Colorado Rights Blog


  • Executive Director Nathan Woodliff-Stanley spoke at the marriage equality rally on March 3rd

  • Leisel Kemp, whose brother Jason was killed by CSP after they entered his home without a warrant, spoke at the 2013 Bill of Rights Dinner about the ACLU’s legal advocacy on behalf of her family.

  • Out of Sight, Out of Mind is an original short film from the ACLU of Colorado about a man who has spent 17 years in solitary confinement and now suffers from debilitating mental illness.

ACLU of Colorado statement on schools banning personal displays of flags

In response to questions prompted by recent decisions of some school administrators to ban the display of flags and other expressive symbols, ACLU Legal Director Mark Silverstein made the following statement:

Students have a right of expression that includes the right to express their views on the controversies of their times, and they can do so through symbols as well as words. Students’ right of expression in public schools should be given as much room as possible. Thus, instead of restricting expression, school officials should encourage students to reflect, to analyze, and to express their views. Schools should also teach students how to grapple appropriately with controversial issues and with persons who hold opposing views.

School administrators should be required to justify any restrictions on students’ right of expression by pointing to specific facts that show that restrictions are necessary to ensure students’ safety or to prevent disruption of classes. In the ACLU’s view, many schools are too quick to restrict students’ right of expression. Unfortunately, federal courts interpreting the First Amendment tend to defer too much to school officials who claim a need to restrict students speech.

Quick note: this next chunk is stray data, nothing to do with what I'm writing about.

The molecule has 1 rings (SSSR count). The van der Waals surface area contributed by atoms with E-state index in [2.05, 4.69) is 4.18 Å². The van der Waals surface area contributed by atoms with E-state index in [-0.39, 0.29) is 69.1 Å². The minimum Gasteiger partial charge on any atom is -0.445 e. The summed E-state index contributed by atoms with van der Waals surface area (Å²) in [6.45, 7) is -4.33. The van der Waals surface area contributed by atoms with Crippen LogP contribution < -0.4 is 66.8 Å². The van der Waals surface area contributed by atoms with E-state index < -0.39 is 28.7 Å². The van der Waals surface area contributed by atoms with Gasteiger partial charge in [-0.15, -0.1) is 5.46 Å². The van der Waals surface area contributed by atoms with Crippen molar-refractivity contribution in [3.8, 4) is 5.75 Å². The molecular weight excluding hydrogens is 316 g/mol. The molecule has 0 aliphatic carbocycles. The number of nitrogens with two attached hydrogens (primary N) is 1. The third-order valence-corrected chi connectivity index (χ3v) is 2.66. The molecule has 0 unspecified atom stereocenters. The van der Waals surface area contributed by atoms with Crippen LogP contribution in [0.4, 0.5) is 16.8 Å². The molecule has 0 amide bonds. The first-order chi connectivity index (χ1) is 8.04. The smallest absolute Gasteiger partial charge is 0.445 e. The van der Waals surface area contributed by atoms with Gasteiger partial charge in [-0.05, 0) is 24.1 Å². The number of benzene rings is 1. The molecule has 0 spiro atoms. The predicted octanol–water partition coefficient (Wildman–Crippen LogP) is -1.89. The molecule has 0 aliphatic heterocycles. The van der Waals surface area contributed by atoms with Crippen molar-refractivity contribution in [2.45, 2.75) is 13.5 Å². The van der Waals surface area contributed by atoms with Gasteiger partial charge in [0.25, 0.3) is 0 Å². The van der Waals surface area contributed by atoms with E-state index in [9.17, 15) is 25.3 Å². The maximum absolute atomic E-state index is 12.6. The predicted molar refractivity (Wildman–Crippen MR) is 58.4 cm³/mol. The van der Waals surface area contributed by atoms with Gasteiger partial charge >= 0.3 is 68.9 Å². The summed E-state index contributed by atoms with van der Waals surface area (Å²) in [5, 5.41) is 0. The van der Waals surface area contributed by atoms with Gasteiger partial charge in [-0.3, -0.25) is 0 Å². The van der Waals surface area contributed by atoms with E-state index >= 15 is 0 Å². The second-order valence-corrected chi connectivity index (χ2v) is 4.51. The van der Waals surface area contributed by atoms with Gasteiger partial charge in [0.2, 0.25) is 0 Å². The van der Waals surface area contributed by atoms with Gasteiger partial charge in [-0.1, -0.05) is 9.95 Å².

A Colorado statute guarantees the right to display the American flag “on an individual’s person.” Thus, even if a court finds that a “no flags” rule is consistent with the First Amendment, such a rule violates Colorado law. The Colorado statute, however, applies only to American flags, which raises another constitutional issue. The Constitution prohibits what the case law calls “viewpoint discrimination.” This means that the government cannot silence one side of a debate while allowing speakers who favor an opposing viewpoint. Thus, to the extent that personal display of American or Mexican flags now symbolizes opposing views on the current national debate about immigration issues, the Colorado statute cannot constitutionally protect the right of students to display the American flag while allowing a school to ban the display of a different flag.

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